On a different note and back vaguely on the original subject. I agree Torque is good as ive been in my friends 350bhp/600kg Seight, unsure of torque figure but it has something silly like 180ft at idle and 300 odd peak but diesels are all about torque and I hate diesels so therefore bhp is the winner!
This is kind of what I'm saying though. BHP is frankly meaningless. An engine, diesel or petrol only makes torque, that's all it does. Diesels, particularly diesel turbos make sh1te loads of torque, which some find sexy, others, you and I included don't. I know Maturin loves it. But it arrives in only a small area of the usable rev range which makes it a killer for acceleration if they're in the sweet spot, occasionally I suppose making us look silly.
As a result I guess diesels don't normally display large BHP figures, because a lot of that oomph (peak torque) has gone as they approach the red line, whereas petrol engines seem to deliver that spread of true power, i.e. torque, over a much more usable rev range. Petrol turbos are a half way house I guess, where they make masses of boost enhanced torque at a certain rev range which tends to be higher up the rev range to still deliver the sexy, high BHP figures.
If someone can prove me wrong about BHP, I mean about me saying it doesn't really exist and only torque does, then I will gladly eat humble pie with custard and learn. But I feel confident that BHP is just torque looked at through rose tinted glasses and is a rate of doing work rather than a measure of an engine's capability to rotate a crank.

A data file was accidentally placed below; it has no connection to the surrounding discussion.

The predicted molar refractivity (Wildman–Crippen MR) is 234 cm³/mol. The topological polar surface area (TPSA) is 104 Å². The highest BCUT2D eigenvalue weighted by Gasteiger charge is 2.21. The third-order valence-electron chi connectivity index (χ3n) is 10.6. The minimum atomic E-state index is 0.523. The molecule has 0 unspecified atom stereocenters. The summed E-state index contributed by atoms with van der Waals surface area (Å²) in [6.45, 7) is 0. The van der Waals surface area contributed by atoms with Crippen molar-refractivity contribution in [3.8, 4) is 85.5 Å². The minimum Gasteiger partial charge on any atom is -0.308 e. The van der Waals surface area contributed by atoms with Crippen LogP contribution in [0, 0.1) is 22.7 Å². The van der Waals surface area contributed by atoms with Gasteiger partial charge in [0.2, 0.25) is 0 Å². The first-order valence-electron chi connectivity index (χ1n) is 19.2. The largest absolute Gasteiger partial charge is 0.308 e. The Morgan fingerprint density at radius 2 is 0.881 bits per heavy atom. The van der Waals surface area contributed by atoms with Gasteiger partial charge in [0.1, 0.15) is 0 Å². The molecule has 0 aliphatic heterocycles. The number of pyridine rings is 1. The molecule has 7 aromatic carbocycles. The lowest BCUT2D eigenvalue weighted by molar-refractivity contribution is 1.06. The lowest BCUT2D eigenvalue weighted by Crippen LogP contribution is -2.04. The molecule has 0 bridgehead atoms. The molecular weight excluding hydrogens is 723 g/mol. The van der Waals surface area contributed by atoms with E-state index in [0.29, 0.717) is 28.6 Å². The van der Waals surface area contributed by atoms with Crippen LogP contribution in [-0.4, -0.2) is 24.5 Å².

I have mentioned many times on this forum that a far more realistic rating for an engine would be something like this:
'Using 80% of the rev range (between 0rpm & rev limit), 95%+ of peak torque can be delivered over what percentage of this band?'
Let's say we have an Mi16 with PeterT's stage I road cam & his chip mod.
A PeterT chip on an Mi16 gives a rev limit of 7,500rpm. This means we have the 6,000rpm band of 1,500-7,500rpm to look at (i.e. 80% of the rev range)
Peak torque is perhaps 140lb.ft, so 95%+ is anywhere on the torque curve equal to or higher than 133lb.ft.
If the engine produces 133lb.ft for a band of 750rpm, then that is 12.5% of the 80% band in question.
> This means that engine would have a 133 / 12.5
rating, meaning it generates at least 133lb.ft over 12.5% of the practical rev range.
> This means a peak figure could be shown (or worked out)
> And this means this true power is accessible for 12.5% of the usable rev range, which in comparison to a 133/10 motor would be 'better', and provable so.
This really only compares engines and not cars, as I appreciate that there are so many other contributing factors in grading performance. But this method could be used on an engine dyno or on a rolling road, where I think with the latter it should be done using only ATW figures. In a shoot out however i.e. a rolling road day, providing the calculation back to fly was consistent it would still produce comparitive results.
But realistic ain't sexy, although I think for example a 120 / 40 engine would be mega impressive. It may produce less peak torque (which is where skewed figures come in - like horse power I'm afraid) but the top 5% of true engine power would be on tap for nearly half the rev range from tick over to red line. Now that's SEXY!!
Edited by DrSarty, 08 December 2008 - 10:09 AM.